The following is a sbnf grammar for a cut-down version of C. It only allows global/local variable declarations, function definitions and simple function calls. Even this cut down version is extremely difficult to parse correctly with the required meta.function and meta.function-call scopes, as both function definitions and function calls require branch points.

Error: language “sbnf” is not supported
NAME = `simplec`

prototype : ( ~comment )* ;

comment : '(//+).*\n?'{comment.line, 1: punctuation.definition.comment} ;

main : ( variable-declaration | function-definition )* ;

IDENTIFIER = '\b[A-Za-z_]+\b'

function-definition{meta.function}
: type
  IDENTIFIER{entity.name.function}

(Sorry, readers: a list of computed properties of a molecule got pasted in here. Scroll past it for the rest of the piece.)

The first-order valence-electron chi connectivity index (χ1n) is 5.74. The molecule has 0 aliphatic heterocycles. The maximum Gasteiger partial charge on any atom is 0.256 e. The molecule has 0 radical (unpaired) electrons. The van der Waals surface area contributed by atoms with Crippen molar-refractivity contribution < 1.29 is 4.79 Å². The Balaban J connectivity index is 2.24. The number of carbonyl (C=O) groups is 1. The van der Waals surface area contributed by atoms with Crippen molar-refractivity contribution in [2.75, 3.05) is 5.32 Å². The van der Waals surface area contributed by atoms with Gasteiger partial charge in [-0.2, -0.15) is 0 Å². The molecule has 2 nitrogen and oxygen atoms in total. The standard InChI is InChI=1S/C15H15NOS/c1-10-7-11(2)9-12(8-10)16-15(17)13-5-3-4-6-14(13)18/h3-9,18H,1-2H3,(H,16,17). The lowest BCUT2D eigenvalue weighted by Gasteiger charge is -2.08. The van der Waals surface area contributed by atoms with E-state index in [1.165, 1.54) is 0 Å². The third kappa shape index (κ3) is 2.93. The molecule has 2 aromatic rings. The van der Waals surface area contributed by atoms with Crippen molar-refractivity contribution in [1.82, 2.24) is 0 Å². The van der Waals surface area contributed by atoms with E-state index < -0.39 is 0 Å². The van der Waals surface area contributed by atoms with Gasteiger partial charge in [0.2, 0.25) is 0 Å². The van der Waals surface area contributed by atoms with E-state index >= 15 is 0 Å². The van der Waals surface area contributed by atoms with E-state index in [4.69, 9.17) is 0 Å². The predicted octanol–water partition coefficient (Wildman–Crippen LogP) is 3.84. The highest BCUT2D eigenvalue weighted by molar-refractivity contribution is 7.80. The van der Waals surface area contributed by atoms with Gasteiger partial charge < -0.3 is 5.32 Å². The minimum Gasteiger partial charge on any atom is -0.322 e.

`(`
  `)`
  block
;

block{meta.block} : '{' statement* '}' ;

statement : variable-declaration
          | value ';'
          | block
          ;

variable-declaration : type IDENTIFIER{variable} ( '=' value )? ';' ;

type : IDENTIFIER{storage.type} ;

value : '[0-9]+'{constant.numeric}
      | function-call
      ;

# Function calls don't have arguments :)
function-call{meta.function-call}
: IDENTIFIER{variable.function meta.path} `(` `)` ;

The above grammar compiles to the following:

%YAML 1.2
---
# http://www.sublimetext.com/docs/syntax.html
version: 2
name: simplec
scope: source.simplec
contexts:
  # Rule: block
  block|0:
    - meta_content_scope: meta.block.simplec
    - match: '{'
      scope: meta.block.simplec
      set: block|1
    - match: '\S'
      scope: invalid.illegal.simplec
      pop: true
  # Rule: block
  block|1:
    - meta_content_scope: meta.block.simplec
    - include: include!block@1
    - match: '[0-9]+'
      scope: meta.block.simplec constant.numeric.simplec
      push: [block|meta, statement|0]